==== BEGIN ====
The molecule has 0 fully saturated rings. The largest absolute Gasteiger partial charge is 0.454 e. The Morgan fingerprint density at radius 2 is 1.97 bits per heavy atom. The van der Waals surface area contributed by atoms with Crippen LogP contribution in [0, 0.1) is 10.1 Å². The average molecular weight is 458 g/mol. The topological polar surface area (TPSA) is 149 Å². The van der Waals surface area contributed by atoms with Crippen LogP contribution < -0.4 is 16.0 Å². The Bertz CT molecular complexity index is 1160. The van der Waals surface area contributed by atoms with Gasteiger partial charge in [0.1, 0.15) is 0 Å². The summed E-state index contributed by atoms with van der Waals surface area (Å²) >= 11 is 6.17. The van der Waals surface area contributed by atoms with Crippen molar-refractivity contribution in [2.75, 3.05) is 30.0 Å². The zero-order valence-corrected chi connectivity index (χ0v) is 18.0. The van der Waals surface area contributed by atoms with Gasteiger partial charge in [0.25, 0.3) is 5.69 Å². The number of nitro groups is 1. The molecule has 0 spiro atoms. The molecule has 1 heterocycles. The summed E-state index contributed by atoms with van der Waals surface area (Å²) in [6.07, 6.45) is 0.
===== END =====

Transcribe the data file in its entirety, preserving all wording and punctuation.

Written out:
The molecule has 0 fully saturated rings. The largest absolute Gasteiger partial charge is 0.454 e. The Morgan fingerprint density at radius 2 is 1.97 bits per heavy atom. The van der Waals surface area contributed by atoms with Crippen LogP contribution in [0, 0.1) is 10.1 Å². The average molecular weight is 458 g/mol. The topological polar surface area (TPSA) is 149 Å². The van der Waals surface area contributed by atoms with Crippen LogP contribution < -0.4 is 16.0 Å². The Bertz CT molecular complexity index is 1160. The van der Waals surface area contributed by atoms with Gasteiger partial charge in [0.1, 0.15) is 0 Å². The summed E-state index contributed by atoms with van der Waals surface area (Å²) >= 11 is 6.17. The van der Waals surface area contributed by atoms with Crippen molar-refractivity contribution in [2.75, 3.05) is 30.0 Å². The zero-order valence-corrected chi connectivity index (χ0v) is 18.0. The van der Waals surface area contributed by atoms with Gasteiger partial charge in [0.25, 0.3) is 5.69 Å². The number of nitro groups is 1. The molecule has 0 spiro atoms. The molecule has 1 heterocycles. The summed E-state index contributed by atoms with van der Waals surface area (Å²) in [6.07, 6.45) is 0.